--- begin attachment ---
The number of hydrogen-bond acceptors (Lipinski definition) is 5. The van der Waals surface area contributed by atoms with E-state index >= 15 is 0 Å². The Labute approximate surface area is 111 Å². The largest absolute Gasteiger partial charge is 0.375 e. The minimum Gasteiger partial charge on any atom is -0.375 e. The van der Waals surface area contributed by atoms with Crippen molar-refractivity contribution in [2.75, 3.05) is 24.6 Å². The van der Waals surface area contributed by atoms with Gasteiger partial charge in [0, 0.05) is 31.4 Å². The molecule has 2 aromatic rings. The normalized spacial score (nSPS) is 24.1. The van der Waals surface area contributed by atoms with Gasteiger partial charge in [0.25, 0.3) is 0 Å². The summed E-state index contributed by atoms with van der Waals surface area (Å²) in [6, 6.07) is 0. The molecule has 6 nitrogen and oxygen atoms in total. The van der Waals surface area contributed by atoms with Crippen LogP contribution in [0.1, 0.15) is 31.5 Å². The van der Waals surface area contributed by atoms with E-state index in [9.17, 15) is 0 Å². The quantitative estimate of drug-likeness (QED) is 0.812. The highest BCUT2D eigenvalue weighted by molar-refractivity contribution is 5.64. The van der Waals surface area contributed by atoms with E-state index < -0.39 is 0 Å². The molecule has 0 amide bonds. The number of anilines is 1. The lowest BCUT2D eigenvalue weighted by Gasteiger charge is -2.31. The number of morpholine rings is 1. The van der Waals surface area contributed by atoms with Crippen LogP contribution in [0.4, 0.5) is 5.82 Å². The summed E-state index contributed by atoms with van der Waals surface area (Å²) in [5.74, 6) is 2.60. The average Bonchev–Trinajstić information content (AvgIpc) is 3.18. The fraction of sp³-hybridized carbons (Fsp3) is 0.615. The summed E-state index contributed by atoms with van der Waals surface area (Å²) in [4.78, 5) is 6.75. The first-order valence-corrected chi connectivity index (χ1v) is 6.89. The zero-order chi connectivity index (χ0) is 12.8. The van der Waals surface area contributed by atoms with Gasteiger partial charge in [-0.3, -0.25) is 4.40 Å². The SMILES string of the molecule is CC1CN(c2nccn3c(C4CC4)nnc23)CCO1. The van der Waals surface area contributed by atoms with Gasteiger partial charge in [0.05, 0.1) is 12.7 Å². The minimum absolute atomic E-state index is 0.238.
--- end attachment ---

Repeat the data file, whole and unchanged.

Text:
The number of hydrogen-bond acceptors (Lipinski definition) is 5. The van der Waals surface area contributed by atoms with E-state index >= 15 is 0 Å². The Labute approximate surface area is 111 Å². The largest absolute Gasteiger partial charge is 0.375 e. The minimum Gasteiger partial charge on any atom is -0.375 e. The van der Waals surface area contributed by atoms with Crippen molar-refractivity contribution in [2.75, 3.05) is 24.6 Å². The van der Waals surface area contributed by atoms with Gasteiger partial charge in [0, 0.05) is 31.4 Å². The molecule has 2 aromatic rings. The normalized spacial score (nSPS) is 24.1. The van der Waals surface area contributed by atoms with Gasteiger partial charge in [0.25, 0.3) is 0 Å². The summed E-state index contributed by atoms with van der Waals surface area (Å²) in [6, 6.07) is 0. The molecule has 6 nitrogen and oxygen atoms in total. The van der Waals surface area contributed by atoms with Crippen LogP contribution in [0.1, 0.15) is 31.5 Å². The van der Waals surface area contributed by atoms with E-state index in [9.17, 15) is 0 Å². The quantitative estimate of drug-likeness (QED) is 0.812. The highest BCUT2D eigenvalue weighted by molar-refractivity contribution is 5.64. The van der Waals surface area contributed by atoms with E-state index < -0.39 is 0 Å². The molecule has 0 amide bonds. The number of anilines is 1. The lowest BCUT2D eigenvalue weighted by Gasteiger charge is -2.31. The number of morpholine rings is 1. The van der Waals surface area contributed by atoms with Crippen LogP contribution in [0.4, 0.5) is 5.82 Å². The summed E-state index contributed by atoms with van der Waals surface area (Å²) in [5.74, 6) is 2.60. The average Bonchev–Trinajstić information content (AvgIpc) is 3.18. The fraction of sp³-hybridized carbons (Fsp3) is 0.615. The summed E-state index contributed by atoms with van der Waals surface area (Å²) in [4.78, 5) is 6.75. The first-order valence-corrected chi connectivity index (χ1v) is 6.89. The zero-order chi connectivity index (χ0) is 12.8. The van der Waals surface area contributed by atoms with Gasteiger partial charge in [-0.3, -0.25) is 4.40 Å². The SMILES string of the molecule is CC1CN(c2nccn3c(C4CC4)nnc23)CCO1. The van der Waals surface area contributed by atoms with Gasteiger partial charge in [0.05, 0.1) is 12.7 Å². The minimum absolute atomic E-state index is 0.238.